Tuesday, 7 June 2016

Review: A Midsummer Night's Dream, Southwark Playhouse


"Is anyone here a purist?"

Have you ever had a recurring dream? Or Dream, as in A Midsummer Night's...? This marks production number 5 that I've seen this year, 6 if you're inclined to include Russell T Davies' TV adaptation from last week, but it is to this Shakespearean stalwart, albeit in a deconstructed take, that Go People and Glass Half Full have turned for their latest production.

We enter the Southwark Playhouse's Large space with no set, no costumes and a group of 7 unprepared actors with no obvious plan aside from to somehow perform this play with 17 characters. But we soon come to see that this is the most carefully constructed of omnishambles here, the text co-opts Act I, Scene ii - the Rude Mechanicals' first - to sort out its roll-call, before doubling back to deliver Act I, Scene i, and then pauses to allow the 'director' to run a Q&A session with the session about whether we miss Egeus or not.

And thus the scene is set for an anarchic swipe of thespian excess, audience participation, and a certain measure of theatrical magic. The text may have been filleted, the light and sound design might be non-existent, Lysander might actually hate Demetrius but totally for real cos he stole his thunder, but as the play progresses, so too does our relationship with the group. It might seem a little twee to talk about theatre of the imagination but director Simon Evans really does conjure up some gorgeous moments here as we're asked to just, well, believe.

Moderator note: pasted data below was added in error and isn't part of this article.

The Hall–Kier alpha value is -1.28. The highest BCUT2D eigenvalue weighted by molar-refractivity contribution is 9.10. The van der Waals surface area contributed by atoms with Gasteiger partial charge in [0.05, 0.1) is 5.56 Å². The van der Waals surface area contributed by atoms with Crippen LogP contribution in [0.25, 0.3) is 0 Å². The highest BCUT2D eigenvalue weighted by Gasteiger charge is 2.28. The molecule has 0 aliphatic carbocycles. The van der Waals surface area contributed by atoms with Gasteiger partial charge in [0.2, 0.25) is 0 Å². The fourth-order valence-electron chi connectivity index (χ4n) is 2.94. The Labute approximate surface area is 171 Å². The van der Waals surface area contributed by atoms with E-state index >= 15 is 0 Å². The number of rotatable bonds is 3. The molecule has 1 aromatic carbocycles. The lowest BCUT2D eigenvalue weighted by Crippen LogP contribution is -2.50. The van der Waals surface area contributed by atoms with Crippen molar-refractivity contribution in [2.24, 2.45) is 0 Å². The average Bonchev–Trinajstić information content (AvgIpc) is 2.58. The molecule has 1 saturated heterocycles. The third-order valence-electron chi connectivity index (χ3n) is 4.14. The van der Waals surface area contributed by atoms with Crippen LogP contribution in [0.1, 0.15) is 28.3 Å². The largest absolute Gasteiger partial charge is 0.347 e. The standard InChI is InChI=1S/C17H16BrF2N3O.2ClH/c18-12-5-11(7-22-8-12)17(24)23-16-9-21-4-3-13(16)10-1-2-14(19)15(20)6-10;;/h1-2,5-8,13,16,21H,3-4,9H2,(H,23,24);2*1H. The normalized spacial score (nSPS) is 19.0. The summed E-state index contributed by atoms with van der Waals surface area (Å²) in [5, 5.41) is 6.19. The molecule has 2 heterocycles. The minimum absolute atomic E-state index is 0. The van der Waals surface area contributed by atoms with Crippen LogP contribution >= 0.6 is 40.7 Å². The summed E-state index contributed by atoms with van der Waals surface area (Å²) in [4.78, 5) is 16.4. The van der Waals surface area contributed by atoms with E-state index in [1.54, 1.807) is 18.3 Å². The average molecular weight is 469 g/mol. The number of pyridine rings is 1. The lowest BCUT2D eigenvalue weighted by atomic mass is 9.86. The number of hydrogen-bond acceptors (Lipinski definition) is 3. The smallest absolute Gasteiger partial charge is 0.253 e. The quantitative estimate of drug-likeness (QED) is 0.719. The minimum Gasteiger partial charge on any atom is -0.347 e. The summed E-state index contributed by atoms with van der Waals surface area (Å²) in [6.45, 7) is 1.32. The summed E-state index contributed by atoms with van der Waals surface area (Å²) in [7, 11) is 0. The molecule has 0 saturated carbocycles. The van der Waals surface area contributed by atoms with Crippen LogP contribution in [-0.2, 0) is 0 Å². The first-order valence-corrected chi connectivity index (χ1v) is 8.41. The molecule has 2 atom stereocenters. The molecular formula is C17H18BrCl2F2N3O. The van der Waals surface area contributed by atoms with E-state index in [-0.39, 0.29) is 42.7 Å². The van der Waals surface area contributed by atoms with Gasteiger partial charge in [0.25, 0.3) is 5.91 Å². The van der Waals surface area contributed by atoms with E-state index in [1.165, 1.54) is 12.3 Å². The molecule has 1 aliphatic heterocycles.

The production may run out of steam just a little towards the end as it devotes a disproportionate amount of time to the stage shenanigans around Pyramus and Thisbe but Freddie Fox gives us a cracking Bottom (as well as Demetrius), made funnier by the pomposity of his actor character adopting the role with an extraordinary pronounced physicality, and Freddie Hutchins sparks well off him as Lysander/Flute, his rival in so many ways. 

And even among the chaos, there's room for the revelatory too. A quietly magnificent take on Titania and Oberon comes from Maddy Hill and Ludovic Hughes, the reshaped power dynamic of their relationship fascinatingly drawn, their emotional intensity completely mesmerising - her debut at the Globe in Cymbeline later this summer has now rocketed to the top of my list of things I'm very excited about (as have his biceps).

I'd definitely recommend avoiding the front row if you're not much a fan of audience interaction but I'd happily recommend booking a ticket to this Dream, even if you've seen as many (or more) as I have. Its spirits are high, its humour is sure and even if I'm not sure Tinkerbell is the same kind of fairy as this lot, if you believe in it just enough, who knows what wonders you might eventually find in the stars.

Running time: 110 minutes (without interval)
Photos: Harry Grindrod
Booking until 1st July

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